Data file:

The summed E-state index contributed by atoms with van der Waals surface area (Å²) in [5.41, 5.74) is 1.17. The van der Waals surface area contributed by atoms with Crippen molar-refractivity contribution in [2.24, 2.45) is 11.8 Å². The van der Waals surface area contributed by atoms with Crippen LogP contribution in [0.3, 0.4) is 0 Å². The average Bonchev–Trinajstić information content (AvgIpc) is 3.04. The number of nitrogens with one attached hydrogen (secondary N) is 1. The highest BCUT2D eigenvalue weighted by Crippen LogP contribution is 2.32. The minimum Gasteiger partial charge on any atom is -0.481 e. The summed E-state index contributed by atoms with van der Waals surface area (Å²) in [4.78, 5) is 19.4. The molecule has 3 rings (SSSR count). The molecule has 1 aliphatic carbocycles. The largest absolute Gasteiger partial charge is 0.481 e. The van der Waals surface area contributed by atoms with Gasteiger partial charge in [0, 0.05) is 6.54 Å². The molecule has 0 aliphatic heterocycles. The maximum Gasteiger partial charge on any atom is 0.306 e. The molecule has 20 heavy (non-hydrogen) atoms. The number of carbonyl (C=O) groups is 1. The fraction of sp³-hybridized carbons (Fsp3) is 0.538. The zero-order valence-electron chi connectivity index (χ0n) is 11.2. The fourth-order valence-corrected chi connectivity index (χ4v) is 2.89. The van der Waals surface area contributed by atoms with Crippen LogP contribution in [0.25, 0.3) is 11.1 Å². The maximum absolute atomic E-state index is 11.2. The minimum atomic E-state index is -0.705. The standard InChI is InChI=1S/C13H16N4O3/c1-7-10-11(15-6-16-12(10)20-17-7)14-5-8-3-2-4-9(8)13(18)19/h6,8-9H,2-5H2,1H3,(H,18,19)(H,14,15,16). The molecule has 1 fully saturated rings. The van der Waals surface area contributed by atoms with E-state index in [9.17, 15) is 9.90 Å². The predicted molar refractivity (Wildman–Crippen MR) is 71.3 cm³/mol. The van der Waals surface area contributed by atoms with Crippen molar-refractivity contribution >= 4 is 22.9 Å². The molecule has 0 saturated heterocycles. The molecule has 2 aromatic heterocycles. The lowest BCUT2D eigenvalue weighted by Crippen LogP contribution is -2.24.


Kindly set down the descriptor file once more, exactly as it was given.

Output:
The summed E-state index contributed by atoms with van der Waals surface area (Å²) in [5.41, 5.74) is 1.17. The van der Waals surface area contributed by atoms with Crippen molar-refractivity contribution in [2.24, 2.45) is 11.8 Å². The van der Waals surface area contributed by atoms with Crippen LogP contribution in [0.3, 0.4) is 0 Å². The average Bonchev–Trinajstić information content (AvgIpc) is 3.04. The number of nitrogens with one attached hydrogen (secondary N) is 1. The highest BCUT2D eigenvalue weighted by Crippen LogP contribution is 2.32. The minimum Gasteiger partial charge on any atom is -0.481 e. The summed E-state index contributed by atoms with van der Waals surface area (Å²) in [4.78, 5) is 19.4. The molecule has 3 rings (SSSR count). The molecule has 1 aliphatic carbocycles. The largest absolute Gasteiger partial charge is 0.481 e. The van der Waals surface area contributed by atoms with Gasteiger partial charge in [0, 0.05) is 6.54 Å². The molecule has 0 aliphatic heterocycles. The maximum Gasteiger partial charge on any atom is 0.306 e. The molecule has 20 heavy (non-hydrogen) atoms. The number of carbonyl (C=O) groups is 1. The fraction of sp³-hybridized carbons (Fsp3) is 0.538. The zero-order valence-electron chi connectivity index (χ0n) is 11.2. The fourth-order valence-corrected chi connectivity index (χ4v) is 2.89. The van der Waals surface area contributed by atoms with Crippen LogP contribution in [0.25, 0.3) is 11.1 Å². The maximum absolute atomic E-state index is 11.2. The minimum atomic E-state index is -0.705. The standard InChI is InChI=1S/C13H16N4O3/c1-7-10-11(15-6-16-12(10)20-17-7)14-5-8-3-2-4-9(8)13(18)19/h6,8-9H,2-5H2,1H3,(H,18,19)(H,14,15,16). The molecule has 1 fully saturated rings. The van der Waals surface area contributed by atoms with E-state index in [9.17, 15) is 9.90 Å². The predicted molar refractivity (Wildman–Crippen MR) is 71.3 cm³/mol. The van der Waals surface area contributed by atoms with Crippen molar-refractivity contribution >= 4 is 22.9 Å². The molecule has 0 saturated heterocycles. The molecule has 2 aromatic heterocycles. The lowest BCUT2D eigenvalue weighted by Crippen LogP contribution is -2.24.